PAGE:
|Nationalization of Banks (1969 and 1980)||The government of India nationalized major commercial banks to increase banking penetration and promote social welfare.||Committee on the Structure of Commercial Banks (1969), and the Narasimham Committee (1980)|
|Liberalization and Deregulation (1991)||Economic liberalization and financial sector reforms aimed at promoting competition, attracting foreign investments, and strengthening the banking system.||Narasimham Committee I (1991)|
|Introduction of New Banks||RBI issued licenses for the establishment of new private-sector banks, promoting competition and innovation.||R. H. Khan Committee (1994)|
|Implementation of Prudential Norms||Introduction of capital adequacy requirements (Basel framework), asset classification and provisioning norms, risk management guidelines, and disclosure requirements.||Narasimham Committee II (1998)|
|Adoption of Core Banking Solutions (CBS)||Banks adopted CBS for centralized record-keeping, online transactions, and seamless integration across branches.||Indian Banks’ Association (IBA)|
|Introduction of Technology-based Services||Embracing technology for Internet banking, mobile banking, electronic fund transfers, and online payment systems.||Indian Banks’ Association (IBA)|
|Asset Quality Review (AQR)||RBI initiated AQR to assess banks’ health, identify non-performing assets (NPAs), and strengthen asset quality.||RBI Internal Committee (2014)|
|Insolvency and Bankruptcy Code (IBC)||Introduction of a legal framework for timely resolution of stressed assets and improved recovery of bad loans.||Joint Parliamentary Committee (2015)|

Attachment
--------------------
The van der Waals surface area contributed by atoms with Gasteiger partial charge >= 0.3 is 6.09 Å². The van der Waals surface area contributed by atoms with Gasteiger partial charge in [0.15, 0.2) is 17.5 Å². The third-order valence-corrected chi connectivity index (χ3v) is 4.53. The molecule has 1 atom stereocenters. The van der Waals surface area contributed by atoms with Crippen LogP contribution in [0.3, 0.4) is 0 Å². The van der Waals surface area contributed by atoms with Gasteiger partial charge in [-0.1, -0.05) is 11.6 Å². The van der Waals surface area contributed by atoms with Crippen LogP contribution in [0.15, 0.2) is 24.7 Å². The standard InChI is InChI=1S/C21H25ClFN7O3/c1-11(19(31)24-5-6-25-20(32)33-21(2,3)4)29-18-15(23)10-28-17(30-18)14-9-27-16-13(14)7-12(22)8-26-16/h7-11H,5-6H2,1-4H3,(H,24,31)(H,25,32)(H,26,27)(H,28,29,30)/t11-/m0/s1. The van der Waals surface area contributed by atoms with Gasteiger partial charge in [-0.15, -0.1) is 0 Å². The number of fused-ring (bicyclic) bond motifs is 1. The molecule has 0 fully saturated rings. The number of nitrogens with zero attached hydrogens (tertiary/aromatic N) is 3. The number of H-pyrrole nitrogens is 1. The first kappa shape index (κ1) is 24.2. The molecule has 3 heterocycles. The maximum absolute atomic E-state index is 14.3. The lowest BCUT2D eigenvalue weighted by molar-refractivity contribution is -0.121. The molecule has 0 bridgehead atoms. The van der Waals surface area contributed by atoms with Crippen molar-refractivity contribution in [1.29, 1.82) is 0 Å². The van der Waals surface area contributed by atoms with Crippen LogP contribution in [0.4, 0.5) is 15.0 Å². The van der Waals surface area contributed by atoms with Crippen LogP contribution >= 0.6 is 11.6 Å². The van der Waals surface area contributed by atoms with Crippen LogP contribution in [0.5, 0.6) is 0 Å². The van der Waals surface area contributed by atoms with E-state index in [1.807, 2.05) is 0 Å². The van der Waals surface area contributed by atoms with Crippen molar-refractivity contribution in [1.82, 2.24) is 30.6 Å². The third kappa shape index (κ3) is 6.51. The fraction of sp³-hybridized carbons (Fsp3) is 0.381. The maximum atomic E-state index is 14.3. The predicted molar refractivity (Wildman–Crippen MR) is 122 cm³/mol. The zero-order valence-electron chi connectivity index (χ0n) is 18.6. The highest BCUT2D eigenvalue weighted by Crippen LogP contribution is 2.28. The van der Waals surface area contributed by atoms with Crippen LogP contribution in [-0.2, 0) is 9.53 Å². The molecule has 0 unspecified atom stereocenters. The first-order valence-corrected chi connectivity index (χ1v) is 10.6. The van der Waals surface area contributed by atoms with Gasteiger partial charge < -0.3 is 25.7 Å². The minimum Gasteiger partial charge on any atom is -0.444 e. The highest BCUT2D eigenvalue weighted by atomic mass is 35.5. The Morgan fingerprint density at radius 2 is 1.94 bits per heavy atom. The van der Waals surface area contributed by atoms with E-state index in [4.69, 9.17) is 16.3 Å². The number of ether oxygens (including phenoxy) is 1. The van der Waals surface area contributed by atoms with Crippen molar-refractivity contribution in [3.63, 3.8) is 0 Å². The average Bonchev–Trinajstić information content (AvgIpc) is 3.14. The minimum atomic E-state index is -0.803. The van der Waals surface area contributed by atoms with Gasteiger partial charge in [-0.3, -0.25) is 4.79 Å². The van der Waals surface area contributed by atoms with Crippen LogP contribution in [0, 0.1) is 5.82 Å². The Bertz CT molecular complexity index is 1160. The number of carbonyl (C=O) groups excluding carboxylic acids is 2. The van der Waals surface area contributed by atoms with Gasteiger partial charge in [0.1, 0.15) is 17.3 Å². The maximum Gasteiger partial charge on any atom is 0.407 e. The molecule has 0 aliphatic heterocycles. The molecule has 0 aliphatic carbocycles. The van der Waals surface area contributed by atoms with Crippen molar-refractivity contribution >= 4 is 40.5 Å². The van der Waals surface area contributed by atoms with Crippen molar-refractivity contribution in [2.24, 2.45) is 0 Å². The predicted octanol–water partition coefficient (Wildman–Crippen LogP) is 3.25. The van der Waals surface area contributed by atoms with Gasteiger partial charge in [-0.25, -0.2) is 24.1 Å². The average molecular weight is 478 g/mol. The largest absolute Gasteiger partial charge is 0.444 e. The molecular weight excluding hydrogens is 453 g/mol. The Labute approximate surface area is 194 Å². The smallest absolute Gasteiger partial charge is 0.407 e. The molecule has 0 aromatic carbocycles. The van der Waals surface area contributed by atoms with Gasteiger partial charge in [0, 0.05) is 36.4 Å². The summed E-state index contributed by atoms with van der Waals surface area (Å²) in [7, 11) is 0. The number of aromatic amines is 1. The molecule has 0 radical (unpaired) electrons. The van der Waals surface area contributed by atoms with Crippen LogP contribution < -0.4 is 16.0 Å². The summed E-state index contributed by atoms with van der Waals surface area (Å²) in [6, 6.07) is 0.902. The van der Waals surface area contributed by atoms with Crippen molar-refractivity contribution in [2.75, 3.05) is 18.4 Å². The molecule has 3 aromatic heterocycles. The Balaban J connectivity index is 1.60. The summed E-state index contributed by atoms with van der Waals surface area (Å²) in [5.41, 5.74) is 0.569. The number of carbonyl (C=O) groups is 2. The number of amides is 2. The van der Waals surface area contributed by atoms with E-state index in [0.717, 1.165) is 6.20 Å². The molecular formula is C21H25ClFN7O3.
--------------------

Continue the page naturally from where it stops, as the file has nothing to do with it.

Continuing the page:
|Merger and Consolidation||Consolidation of public sector banks to create larger and stronger entities, enhancing operational efficiency and financial stability.||Committee of Ministers on Bank Consolidation (2017)|
|Bank Board Bureau (BBB)||An autonomous body that recommends appointments for top-level bank positions and helps in governance reforms.||Vinod Rai Committee (2014)|
Read More: Indian Financial System
Banking System in India History
The history of the banking system in India dates back several centuries. Here’s a brief overview of the key milestones in the history of banking in India:
Ancient and Medieval Periods (2000 BCE – 18th Century)
- Indigenous Banking: Ancient India had a well-established system of indigenous banking, with merchants and moneylenders providing financial services.
- Hundi System: The Hundi system, a form of a bill of exchange, was prevalent during this period and served as an early form of banking.